A real Rembrandt? Shades of difference

October 30, 2011 

  • Animates the space around the figure with light and atmosphere.

    Conveys the softness of facial flesh, carefully rendering individual features.

    Accurately captures the musculature around the eyes with great subtlety.

    Individualizes the curls of hair.

    Convincingly portrays the subject's three-dimensionality, padded jacket and all.

    Details of costumes are sharp, including banderole over the subject's shoulder and gleam of light across the metal breastplate.

  • Less successful in enveloping the figure in its surrounding space.

    Has hard, chiseled features that don't convey bones and tendons beneath the skin.

    Takes shortcuts in describing some features.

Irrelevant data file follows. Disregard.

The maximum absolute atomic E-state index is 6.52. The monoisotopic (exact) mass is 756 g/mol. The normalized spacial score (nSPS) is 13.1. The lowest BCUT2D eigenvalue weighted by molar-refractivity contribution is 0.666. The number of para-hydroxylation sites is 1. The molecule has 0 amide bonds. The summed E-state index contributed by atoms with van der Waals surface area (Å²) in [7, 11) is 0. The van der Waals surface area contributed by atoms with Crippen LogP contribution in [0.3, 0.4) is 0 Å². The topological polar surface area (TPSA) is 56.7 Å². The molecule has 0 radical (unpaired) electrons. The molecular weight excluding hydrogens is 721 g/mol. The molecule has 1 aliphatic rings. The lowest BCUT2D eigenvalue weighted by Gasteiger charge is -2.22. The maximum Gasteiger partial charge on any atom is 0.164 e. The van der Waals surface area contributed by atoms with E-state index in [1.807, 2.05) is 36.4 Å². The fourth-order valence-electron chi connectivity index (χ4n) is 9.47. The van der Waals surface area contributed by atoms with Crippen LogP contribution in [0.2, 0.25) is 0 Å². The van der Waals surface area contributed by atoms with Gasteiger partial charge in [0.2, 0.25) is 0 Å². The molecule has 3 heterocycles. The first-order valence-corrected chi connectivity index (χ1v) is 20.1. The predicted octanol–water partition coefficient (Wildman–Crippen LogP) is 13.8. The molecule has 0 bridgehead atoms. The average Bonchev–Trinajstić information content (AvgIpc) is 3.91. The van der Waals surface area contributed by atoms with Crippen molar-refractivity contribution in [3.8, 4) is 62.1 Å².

Curls more crudely rendered; painter used the butt end of the brush to scratch curls in the hair.

    Less successful in showing the brocade at the bottom of his cloak and the chain around the neck.

Curator Dennis Weller gives pointers on identifying an authentic Rembrandt painting by comparing two paintings from "Rembrandt in America" - one an authentic Rembrandt, the other not. The authentic Rembrandt is "Joris de Caulerij," on loan from the Fine Arts Museums of San Francisco; and the non-Rembrandt is the N.C. Museum of Art's "Young Man With a Sword," which is now attributed to the "Circle of Rembrandt" (probably painted by one of his students).

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